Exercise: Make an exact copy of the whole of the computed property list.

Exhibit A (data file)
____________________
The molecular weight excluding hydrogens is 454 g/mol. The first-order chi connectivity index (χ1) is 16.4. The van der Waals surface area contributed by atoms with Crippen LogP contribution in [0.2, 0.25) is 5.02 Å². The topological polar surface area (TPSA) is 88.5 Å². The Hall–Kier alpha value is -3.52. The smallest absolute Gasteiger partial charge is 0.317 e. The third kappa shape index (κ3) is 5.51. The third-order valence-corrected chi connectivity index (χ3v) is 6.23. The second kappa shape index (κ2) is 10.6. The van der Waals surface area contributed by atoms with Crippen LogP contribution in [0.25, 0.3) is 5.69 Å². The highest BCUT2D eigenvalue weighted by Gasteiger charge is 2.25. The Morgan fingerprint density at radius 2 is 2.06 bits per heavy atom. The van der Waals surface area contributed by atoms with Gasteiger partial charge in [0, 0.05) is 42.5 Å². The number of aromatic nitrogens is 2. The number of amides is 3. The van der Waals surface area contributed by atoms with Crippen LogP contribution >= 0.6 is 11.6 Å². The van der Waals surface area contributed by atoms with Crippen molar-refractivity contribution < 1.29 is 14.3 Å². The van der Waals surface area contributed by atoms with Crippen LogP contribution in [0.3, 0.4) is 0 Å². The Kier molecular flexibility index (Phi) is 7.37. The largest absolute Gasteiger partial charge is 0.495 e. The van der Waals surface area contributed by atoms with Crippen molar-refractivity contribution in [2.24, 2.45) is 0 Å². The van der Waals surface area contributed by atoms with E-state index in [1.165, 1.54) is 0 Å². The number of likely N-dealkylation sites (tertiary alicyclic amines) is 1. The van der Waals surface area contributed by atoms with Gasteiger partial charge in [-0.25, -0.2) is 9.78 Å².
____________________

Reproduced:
The molecular weight excluding hydrogens is 454 g/mol. The first-order chi connectivity index (χ1) is 16.4. The van der Waals surface area contributed by atoms with Crippen LogP contribution in [0.2, 0.25) is 5.02 Å². The topological polar surface area (TPSA) is 88.5 Å². The Hall–Kier alpha value is -3.52. The smallest absolute Gasteiger partial charge is 0.317 e. The third kappa shape index (κ3) is 5.51. The third-order valence-corrected chi connectivity index (χ3v) is 6.23. The second kappa shape index (κ2) is 10.6. The van der Waals surface area contributed by atoms with Crippen LogP contribution in [0.25, 0.3) is 5.69 Å². The highest BCUT2D eigenvalue weighted by Gasteiger charge is 2.25. The Morgan fingerprint density at radius 2 is 2.06 bits per heavy atom. The van der Waals surface area contributed by atoms with Gasteiger partial charge in [0, 0.05) is 42.5 Å². The number of aromatic nitrogens is 2. The number of amides is 3. The van der Waals surface area contributed by atoms with Crippen LogP contribution >= 0.6 is 11.6 Å². The van der Waals surface area contributed by atoms with Crippen molar-refractivity contribution < 1.29 is 14.3 Å². The van der Waals surface area contributed by atoms with Crippen LogP contribution in [0.3, 0.4) is 0 Å². The Kier molecular flexibility index (Phi) is 7.37. The largest absolute Gasteiger partial charge is 0.495 e. The van der Waals surface area contributed by atoms with Crippen molar-refractivity contribution in [2.24, 2.45) is 0 Å². The van der Waals surface area contributed by atoms with E-state index in [1.165, 1.54) is 0 Å². The number of likely N-dealkylation sites (tertiary alicyclic amines) is 1. The van der Waals surface area contributed by atoms with Gasteiger partial charge in [-0.25, -0.2) is 9.78 Å².